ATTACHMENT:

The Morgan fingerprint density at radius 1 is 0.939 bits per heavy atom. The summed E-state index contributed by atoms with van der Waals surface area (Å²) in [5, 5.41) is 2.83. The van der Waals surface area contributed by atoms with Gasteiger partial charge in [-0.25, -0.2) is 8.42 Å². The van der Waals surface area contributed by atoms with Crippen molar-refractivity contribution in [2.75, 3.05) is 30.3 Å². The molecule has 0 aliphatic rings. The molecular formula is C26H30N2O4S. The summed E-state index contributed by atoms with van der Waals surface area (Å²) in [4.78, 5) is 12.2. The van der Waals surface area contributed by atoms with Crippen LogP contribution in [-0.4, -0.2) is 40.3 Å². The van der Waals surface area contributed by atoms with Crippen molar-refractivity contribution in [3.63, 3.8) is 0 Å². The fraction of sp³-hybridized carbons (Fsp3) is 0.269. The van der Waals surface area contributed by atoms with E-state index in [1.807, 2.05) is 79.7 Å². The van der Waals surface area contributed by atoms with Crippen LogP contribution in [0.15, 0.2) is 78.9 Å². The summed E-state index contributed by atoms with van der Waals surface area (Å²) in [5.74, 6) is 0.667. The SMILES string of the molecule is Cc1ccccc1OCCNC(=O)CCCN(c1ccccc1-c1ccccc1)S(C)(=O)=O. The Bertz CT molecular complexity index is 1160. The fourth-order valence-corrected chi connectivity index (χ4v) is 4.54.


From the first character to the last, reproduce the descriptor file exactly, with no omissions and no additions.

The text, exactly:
The Morgan fingerprint density at radius 1 is 0.939 bits per heavy atom. The summed E-state index contributed by atoms with van der Waals surface area (Å²) in [5, 5.41) is 2.83. The van der Waals surface area contributed by atoms with Gasteiger partial charge in [-0.25, -0.2) is 8.42 Å². The van der Waals surface area contributed by atoms with Crippen molar-refractivity contribution in [2.75, 3.05) is 30.3 Å². The molecule has 0 aliphatic rings. The molecular formula is C26H30N2O4S. The summed E-state index contributed by atoms with van der Waals surface area (Å²) in [4.78, 5) is 12.2. The van der Waals surface area contributed by atoms with Crippen LogP contribution in [-0.4, -0.2) is 40.3 Å². The van der Waals surface area contributed by atoms with Crippen molar-refractivity contribution in [3.63, 3.8) is 0 Å². The fraction of sp³-hybridized carbons (Fsp3) is 0.269. The van der Waals surface area contributed by atoms with E-state index in [1.807, 2.05) is 79.7 Å². The van der Waals surface area contributed by atoms with Crippen LogP contribution in [0.15, 0.2) is 78.9 Å². The summed E-state index contributed by atoms with van der Waals surface area (Å²) in [5.74, 6) is 0.667. The SMILES string of the molecule is Cc1ccccc1OCCNC(=O)CCCN(c1ccccc1-c1ccccc1)S(C)(=O)=O. The Bertz CT molecular complexity index is 1160. The fourth-order valence-corrected chi connectivity index (χ4v) is 4.54.